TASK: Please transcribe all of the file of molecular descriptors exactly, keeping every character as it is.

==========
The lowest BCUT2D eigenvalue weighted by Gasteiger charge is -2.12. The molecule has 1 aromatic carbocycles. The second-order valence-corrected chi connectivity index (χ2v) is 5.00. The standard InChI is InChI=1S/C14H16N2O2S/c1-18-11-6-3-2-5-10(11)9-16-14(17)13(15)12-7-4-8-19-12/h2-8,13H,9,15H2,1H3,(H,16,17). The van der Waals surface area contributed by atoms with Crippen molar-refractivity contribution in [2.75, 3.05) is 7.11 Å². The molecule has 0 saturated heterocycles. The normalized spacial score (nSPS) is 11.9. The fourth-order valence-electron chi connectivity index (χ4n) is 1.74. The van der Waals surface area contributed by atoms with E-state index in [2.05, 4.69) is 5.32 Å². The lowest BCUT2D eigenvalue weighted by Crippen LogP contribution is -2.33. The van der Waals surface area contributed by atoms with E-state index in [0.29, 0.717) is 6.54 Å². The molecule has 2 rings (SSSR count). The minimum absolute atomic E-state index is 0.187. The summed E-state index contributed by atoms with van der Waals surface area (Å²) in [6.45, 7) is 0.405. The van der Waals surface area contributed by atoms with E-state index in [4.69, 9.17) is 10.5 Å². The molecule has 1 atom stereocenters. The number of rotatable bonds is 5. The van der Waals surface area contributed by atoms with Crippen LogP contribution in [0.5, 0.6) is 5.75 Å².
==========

The lowest BCUT2D eigenvalue weighted by Gasteiger charge is -2.12. The molecule has 1 aromatic carbocycles. The second-order valence-corrected chi connectivity index (χ2v) is 5.00. The standard InChI is InChI=1S/C14H16N2O2S/c1-18-11-6-3-2-5-10(11)9-16-14(17)13(15)12-7-4-8-19-12/h2-8,13H,9,15H2,1H3,(H,16,17). The van der Waals surface area contributed by atoms with Crippen molar-refractivity contribution in [2.75, 3.05) is 7.11 Å². The molecule has 0 saturated heterocycles. The normalized spacial score (nSPS) is 11.9. The fourth-order valence-electron chi connectivity index (χ4n) is 1.74. The van der Waals surface area contributed by atoms with E-state index in [2.05, 4.69) is 5.32 Å². The lowest BCUT2D eigenvalue weighted by Crippen LogP contribution is -2.33. The van der Waals surface area contributed by atoms with E-state index in [0.29, 0.717) is 6.54 Å². The molecule has 2 rings (SSSR count). The minimum absolute atomic E-state index is 0.187. The summed E-state index contributed by atoms with van der Waals surface area (Å²) in [6.45, 7) is 0.405. The van der Waals surface area contributed by atoms with E-state index in [4.69, 9.17) is 10.5 Å². The molecule has 1 atom stereocenters. The number of rotatable bonds is 5. The van der Waals surface area contributed by atoms with Crippen LogP contribution in [0.5, 0.6) is 5.75 Å².